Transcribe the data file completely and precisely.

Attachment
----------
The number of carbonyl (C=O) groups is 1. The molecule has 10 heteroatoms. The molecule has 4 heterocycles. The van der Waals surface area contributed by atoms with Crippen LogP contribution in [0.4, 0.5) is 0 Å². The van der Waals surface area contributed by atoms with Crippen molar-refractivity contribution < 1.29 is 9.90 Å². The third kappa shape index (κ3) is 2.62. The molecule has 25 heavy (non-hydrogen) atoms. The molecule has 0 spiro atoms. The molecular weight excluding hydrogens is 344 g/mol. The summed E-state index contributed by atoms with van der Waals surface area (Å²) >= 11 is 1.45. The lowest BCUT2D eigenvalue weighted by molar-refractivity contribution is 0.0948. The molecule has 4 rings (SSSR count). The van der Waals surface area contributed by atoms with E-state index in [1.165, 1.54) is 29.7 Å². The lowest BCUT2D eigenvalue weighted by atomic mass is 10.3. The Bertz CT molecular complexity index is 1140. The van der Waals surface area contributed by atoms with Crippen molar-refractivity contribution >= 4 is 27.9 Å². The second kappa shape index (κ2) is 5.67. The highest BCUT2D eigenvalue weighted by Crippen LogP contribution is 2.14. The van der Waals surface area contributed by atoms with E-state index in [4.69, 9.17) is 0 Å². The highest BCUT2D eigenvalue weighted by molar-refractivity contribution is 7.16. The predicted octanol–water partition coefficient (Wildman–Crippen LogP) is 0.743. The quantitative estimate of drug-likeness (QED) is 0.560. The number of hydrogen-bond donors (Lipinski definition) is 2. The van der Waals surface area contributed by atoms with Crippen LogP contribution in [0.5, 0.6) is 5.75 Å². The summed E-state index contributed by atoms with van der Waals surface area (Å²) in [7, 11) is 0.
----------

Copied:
The number of carbonyl (C=O) groups is 1. The molecule has 10 heteroatoms. The molecule has 4 heterocycles. The van der Waals surface area contributed by atoms with Crippen LogP contribution in [0.4, 0.5) is 0 Å². The van der Waals surface area contributed by atoms with Crippen molar-refractivity contribution < 1.29 is 9.90 Å². The third kappa shape index (κ3) is 2.62. The molecule has 25 heavy (non-hydrogen) atoms. The molecule has 0 spiro atoms. The molecular weight excluding hydrogens is 344 g/mol. The summed E-state index contributed by atoms with van der Waals surface area (Å²) >= 11 is 1.45. The lowest BCUT2D eigenvalue weighted by molar-refractivity contribution is 0.0948. The molecule has 4 rings (SSSR count). The van der Waals surface area contributed by atoms with E-state index in [1.165, 1.54) is 29.7 Å². The lowest BCUT2D eigenvalue weighted by atomic mass is 10.3. The Bertz CT molecular complexity index is 1140. The van der Waals surface area contributed by atoms with Crippen molar-refractivity contribution >= 4 is 27.9 Å². The second kappa shape index (κ2) is 5.67. The highest BCUT2D eigenvalue weighted by Crippen LogP contribution is 2.14. The van der Waals surface area contributed by atoms with E-state index in [4.69, 9.17) is 0 Å². The highest BCUT2D eigenvalue weighted by molar-refractivity contribution is 7.16. The predicted octanol–water partition coefficient (Wildman–Crippen LogP) is 0.743. The quantitative estimate of drug-likeness (QED) is 0.560. The number of hydrogen-bond donors (Lipinski definition) is 2. The van der Waals surface area contributed by atoms with Crippen LogP contribution in [0.5, 0.6) is 5.75 Å². The summed E-state index contributed by atoms with van der Waals surface area (Å²) in [7, 11) is 0.